Ex-Theranos CEO Elizabeth Holmes Convicted Of Fraud

Former Theranos CEO Elizabeth Holmes was convicted in a California federal court Monday on four counts after a jury found her guilty of conspiracy and three counts of wire fraud for intentionally defrauding investors.

TheranosPhoto Credit: Shutterstock

Holmes was however cleared of seven other charges she defrauded patients with sham blood-testing technology she knew didn’t work and misled individual investors.

The trial started Sept. 8 in San Jose over the government’s 2018 charges that Holmes and former Theranos COO Ramesh “Sunny” Balwani, her onetime romantic partner, defrauded investors and patients with fallacious promises about Theranos’ technological capabilities related to blood tests.

The prosecution alleges the couple tricked investors into siphoning hundreds of millions of dollars into the startup over a five year span from 2010 to 2015. They did this by skewing financial projections, projecting more than $100 million in annual revenues, without ever disclosing that Theranos earned no revenues several of those years and slim profit in 2014.

It was also alleged Holmes persisted in the pursuit of eight-figure deals with Walgreens and Safeway to deliver blood tests, despite repeated complaints by Theranos lab employees that some tests didn’t work.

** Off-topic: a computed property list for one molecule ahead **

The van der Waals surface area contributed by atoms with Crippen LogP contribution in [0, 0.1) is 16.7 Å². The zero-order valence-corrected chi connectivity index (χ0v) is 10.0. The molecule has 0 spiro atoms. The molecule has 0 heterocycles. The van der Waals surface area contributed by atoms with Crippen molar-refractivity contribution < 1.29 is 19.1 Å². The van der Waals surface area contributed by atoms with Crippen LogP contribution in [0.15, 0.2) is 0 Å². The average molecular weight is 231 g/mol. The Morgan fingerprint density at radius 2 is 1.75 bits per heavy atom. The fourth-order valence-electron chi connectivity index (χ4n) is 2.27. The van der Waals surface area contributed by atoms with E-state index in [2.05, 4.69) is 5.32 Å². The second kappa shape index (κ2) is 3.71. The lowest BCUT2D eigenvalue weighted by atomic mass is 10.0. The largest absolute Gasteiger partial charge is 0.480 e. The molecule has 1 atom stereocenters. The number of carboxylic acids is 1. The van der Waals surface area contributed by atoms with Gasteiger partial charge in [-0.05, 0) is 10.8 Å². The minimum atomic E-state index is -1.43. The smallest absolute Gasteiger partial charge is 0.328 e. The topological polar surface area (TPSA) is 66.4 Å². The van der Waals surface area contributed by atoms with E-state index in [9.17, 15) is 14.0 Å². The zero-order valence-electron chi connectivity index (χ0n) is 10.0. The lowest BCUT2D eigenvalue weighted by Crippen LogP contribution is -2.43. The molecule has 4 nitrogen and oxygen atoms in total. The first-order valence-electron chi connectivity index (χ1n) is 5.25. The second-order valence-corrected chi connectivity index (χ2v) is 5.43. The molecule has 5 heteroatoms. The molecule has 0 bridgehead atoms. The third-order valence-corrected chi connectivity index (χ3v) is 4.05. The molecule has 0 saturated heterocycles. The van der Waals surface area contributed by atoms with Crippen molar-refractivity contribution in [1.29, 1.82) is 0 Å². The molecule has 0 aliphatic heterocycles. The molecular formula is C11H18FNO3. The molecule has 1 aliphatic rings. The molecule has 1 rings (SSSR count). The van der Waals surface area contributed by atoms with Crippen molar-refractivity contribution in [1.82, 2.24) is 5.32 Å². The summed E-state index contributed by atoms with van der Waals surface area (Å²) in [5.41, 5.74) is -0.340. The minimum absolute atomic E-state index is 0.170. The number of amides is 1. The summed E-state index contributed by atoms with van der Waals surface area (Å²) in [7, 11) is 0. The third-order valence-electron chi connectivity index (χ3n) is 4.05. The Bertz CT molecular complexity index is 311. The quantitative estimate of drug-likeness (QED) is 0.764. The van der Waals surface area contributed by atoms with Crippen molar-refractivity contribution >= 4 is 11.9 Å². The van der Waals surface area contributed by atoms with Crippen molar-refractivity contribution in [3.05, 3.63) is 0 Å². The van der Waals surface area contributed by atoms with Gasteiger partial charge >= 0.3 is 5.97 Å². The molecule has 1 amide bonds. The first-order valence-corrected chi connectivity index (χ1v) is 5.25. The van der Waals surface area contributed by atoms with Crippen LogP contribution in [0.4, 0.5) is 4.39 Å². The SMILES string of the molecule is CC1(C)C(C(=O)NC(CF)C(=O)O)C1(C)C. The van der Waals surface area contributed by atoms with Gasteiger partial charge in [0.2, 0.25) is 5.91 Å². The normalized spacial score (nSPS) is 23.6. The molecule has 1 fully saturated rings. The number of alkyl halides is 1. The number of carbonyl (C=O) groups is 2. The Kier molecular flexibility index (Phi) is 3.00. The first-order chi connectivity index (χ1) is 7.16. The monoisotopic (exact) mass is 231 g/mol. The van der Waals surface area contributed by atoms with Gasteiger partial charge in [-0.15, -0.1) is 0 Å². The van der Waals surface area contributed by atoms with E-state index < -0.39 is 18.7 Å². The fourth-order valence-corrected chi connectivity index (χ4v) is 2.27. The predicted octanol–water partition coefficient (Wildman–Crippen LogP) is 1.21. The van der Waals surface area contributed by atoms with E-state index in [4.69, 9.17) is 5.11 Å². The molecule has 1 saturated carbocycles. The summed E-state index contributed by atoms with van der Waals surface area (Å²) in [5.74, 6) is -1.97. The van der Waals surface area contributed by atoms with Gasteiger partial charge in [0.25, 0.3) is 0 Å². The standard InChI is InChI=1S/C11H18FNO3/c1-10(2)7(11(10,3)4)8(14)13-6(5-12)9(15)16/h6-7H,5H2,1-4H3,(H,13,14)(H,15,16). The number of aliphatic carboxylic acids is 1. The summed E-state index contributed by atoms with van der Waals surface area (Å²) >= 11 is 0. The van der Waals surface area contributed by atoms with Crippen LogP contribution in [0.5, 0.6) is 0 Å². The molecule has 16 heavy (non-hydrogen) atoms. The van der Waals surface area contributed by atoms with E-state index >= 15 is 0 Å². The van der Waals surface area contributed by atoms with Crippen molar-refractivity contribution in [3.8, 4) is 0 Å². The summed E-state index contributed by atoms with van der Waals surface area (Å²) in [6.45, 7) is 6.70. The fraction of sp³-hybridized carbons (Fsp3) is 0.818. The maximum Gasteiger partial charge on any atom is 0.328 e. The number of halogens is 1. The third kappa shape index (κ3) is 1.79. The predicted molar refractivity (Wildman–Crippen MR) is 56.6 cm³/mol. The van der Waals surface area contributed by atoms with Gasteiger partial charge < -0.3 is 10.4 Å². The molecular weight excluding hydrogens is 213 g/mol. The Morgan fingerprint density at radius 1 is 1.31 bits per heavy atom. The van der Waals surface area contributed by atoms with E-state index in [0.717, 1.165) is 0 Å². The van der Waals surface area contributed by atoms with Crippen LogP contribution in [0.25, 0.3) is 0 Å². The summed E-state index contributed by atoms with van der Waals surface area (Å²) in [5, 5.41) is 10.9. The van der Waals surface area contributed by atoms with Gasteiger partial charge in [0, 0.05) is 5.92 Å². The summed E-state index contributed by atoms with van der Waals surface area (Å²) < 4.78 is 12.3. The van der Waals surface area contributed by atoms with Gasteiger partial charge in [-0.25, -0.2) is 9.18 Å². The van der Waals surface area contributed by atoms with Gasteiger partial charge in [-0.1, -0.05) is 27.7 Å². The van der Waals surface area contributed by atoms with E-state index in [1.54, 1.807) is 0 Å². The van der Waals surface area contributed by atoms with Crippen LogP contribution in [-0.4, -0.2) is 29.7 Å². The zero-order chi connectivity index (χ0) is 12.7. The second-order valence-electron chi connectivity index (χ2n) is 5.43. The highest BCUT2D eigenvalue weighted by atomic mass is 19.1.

The jury heard from patients and doctors who received erroneous blood test results incorrectly suggesting they had HIV, a miscarriage or prostate cancer, as well as testimony from investors, who claimed Holmes personally hid vital information during device demonstrations and misled them about contracts with the military and other pharmaceutical companies.

Former Theranos lab director Adam Rosendorff testified, criticizing both Holmes and Balwani, for allegedly ignoring his concerns about the tests and prioritizing profits over accuracy, causing him to quit in late 2014.

The jury listened to testimony that Balwani subsequently hired multiple lab directors to replace Rosendorff up until federal inspectors identified multiple shortcomings in Theranos’ lab in the fall of 2015.

Holmes admitted she made many mistakes as Theranos’ CEO, including placing Pfizer and Schering-Plough logos on Theranos validation reports before sending them to Walgreens’ executives. She did however defend some of her actions as well-intended and claimed investors didn’t ask many probing questions in their due diligence process before placing their funds and trust in the private company.

She also admitted that she intentionally hid from investors and journalists that Theranos modified third-party devices to run patient tests. She credited her actions to advice from Theranos’ corporate counsel and board member David Boies, who she claims told her the adjustments and modifications were esoteric trade secrets.

Both parties rested on Dec. 8 and jury deliberations lasted seven full days. A sentencing hearing for Holmes has not yet been scheduled.

Read more articles from Haute Lawyer, visit